Kadence took action, and with help from her friends, she organized a formal dance that she hoped would be more accessible. “And I asked my friends about ticket pricing, ‘Hey, do you think this is a fair price? What about this?’ And then I also had to think about how to sell the tickets, because students may not have Wi-Fi. So, maybe we shouldn’t sell them online. Details like that really matter because you have to take into account everyone’s situation.” After weeks of planning and careful consideration, Kadence rented the courtyard at Fresno EOC in downtown Fresno for a night of fun under the stars with her classmates. At $20, tickets were $30 less than the school’s price, and if a student’s grade point average was 3.5, or higher, they were able to invite a free guest. Eighty-seven people attended the event. Kadence says she is now inspired to be a community organizer and will delve into the possibilities over the next few months in the BLAC leadership program.
The person leading this ambitious cohort has a wide range of skills and experience. Williams is also the Fresno EOC Manager of Equity and Inclusion. He and other local leaders collaborated to develop the initiative, the first of its kind in Fresno County. “We discussed the core competencies and tenets of leaders in the black community of Fresno. Then, we built a syllabus based on those competencies, which include identity and purpose, strategic thinking, community building, negotiation, and navigation. These are things you would do once you are in a position of authority or a leader. And then, the other piece of it is, each person decides on a project. So, they are instructed to create their project, based on a passion they have.”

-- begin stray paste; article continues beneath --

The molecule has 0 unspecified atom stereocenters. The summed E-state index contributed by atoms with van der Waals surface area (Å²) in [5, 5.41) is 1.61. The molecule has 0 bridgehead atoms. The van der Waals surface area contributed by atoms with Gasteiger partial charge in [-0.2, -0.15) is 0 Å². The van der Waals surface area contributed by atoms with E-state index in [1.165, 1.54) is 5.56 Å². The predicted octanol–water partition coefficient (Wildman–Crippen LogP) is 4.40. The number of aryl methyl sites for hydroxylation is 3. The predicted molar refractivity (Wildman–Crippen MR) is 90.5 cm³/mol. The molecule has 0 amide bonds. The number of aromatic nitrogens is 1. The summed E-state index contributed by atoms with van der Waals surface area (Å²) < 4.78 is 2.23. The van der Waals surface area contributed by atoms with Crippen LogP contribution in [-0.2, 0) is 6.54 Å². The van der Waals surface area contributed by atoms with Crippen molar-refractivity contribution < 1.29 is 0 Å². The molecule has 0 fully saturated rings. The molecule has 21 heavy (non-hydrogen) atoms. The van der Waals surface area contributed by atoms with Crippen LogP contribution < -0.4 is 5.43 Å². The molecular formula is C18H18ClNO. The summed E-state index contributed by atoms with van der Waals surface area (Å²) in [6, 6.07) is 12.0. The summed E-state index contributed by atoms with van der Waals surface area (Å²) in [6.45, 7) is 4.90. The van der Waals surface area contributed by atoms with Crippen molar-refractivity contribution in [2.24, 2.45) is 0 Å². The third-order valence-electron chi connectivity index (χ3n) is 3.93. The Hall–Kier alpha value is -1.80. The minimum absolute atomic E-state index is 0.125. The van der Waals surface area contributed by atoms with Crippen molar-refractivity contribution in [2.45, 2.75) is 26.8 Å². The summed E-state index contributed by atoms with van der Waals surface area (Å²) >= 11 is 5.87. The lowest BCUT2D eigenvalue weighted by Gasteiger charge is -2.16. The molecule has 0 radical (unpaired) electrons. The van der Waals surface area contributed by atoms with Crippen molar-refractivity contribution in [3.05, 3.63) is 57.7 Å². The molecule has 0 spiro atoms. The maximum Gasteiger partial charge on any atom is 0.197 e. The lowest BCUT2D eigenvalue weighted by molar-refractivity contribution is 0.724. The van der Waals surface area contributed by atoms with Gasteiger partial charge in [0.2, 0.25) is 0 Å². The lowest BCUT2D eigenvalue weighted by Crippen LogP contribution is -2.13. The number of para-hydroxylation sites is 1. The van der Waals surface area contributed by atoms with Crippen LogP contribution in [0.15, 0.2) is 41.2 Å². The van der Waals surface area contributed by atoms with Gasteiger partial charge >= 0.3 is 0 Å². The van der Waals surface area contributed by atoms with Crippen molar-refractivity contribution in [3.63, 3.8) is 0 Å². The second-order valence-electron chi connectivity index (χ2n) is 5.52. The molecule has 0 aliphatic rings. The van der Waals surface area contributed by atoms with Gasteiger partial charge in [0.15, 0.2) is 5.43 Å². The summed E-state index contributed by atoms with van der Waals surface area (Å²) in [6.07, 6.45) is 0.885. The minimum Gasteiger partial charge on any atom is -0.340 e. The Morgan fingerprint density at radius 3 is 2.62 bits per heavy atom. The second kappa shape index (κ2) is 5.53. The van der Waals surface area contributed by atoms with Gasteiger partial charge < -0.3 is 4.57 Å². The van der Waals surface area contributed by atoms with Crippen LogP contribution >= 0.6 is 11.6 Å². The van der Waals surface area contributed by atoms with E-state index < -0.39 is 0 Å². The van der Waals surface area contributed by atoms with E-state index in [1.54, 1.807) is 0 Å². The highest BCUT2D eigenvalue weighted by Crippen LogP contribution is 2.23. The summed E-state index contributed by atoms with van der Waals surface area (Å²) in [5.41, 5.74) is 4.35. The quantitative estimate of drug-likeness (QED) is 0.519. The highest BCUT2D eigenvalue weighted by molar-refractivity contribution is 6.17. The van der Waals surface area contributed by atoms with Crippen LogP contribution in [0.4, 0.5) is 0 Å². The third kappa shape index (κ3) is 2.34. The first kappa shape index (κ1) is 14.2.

The group meets once a month on Saturdays for six months. Their first meeting was held virtually via Zoom due to the pandemic, but they hope to meet in person in the coming months as they work on their personal projects. Williams says, “The closer we get to the end, we really want to make sure that they’re able to develop their project and provide some structure around it. For example, how to create a business plan, how to market it to different people, and how to get funding for it. Things of that nature. The idea is that at the end of this, I would like our participants to have ways to fund and support these passion projects.” Williams says the sky’s the limit. “You can come in with any idea, and we’ll help you develop it.”
Kadence says she was drawn to the leadership program because its focus is specific to the black community. “Because we tend to lack resources and guidance on how to be a leader. I love that Mr. Williams provided that. And then, I also really appreciate how he was able to provide a space for everyone to share their experiences and ask ourselves, “How do we learn from that? How do we grow from that? How do we help others based on what we’ve experienced?’ I thought that was really cool.” Kadence says she hasn’t decided on a project just yet but thinks it will involve providing a safe and fun space for teens, led by teens, as they navigate the pressures of work and school.
Click here for more information or to fill out an application for the next cohort starting this fall.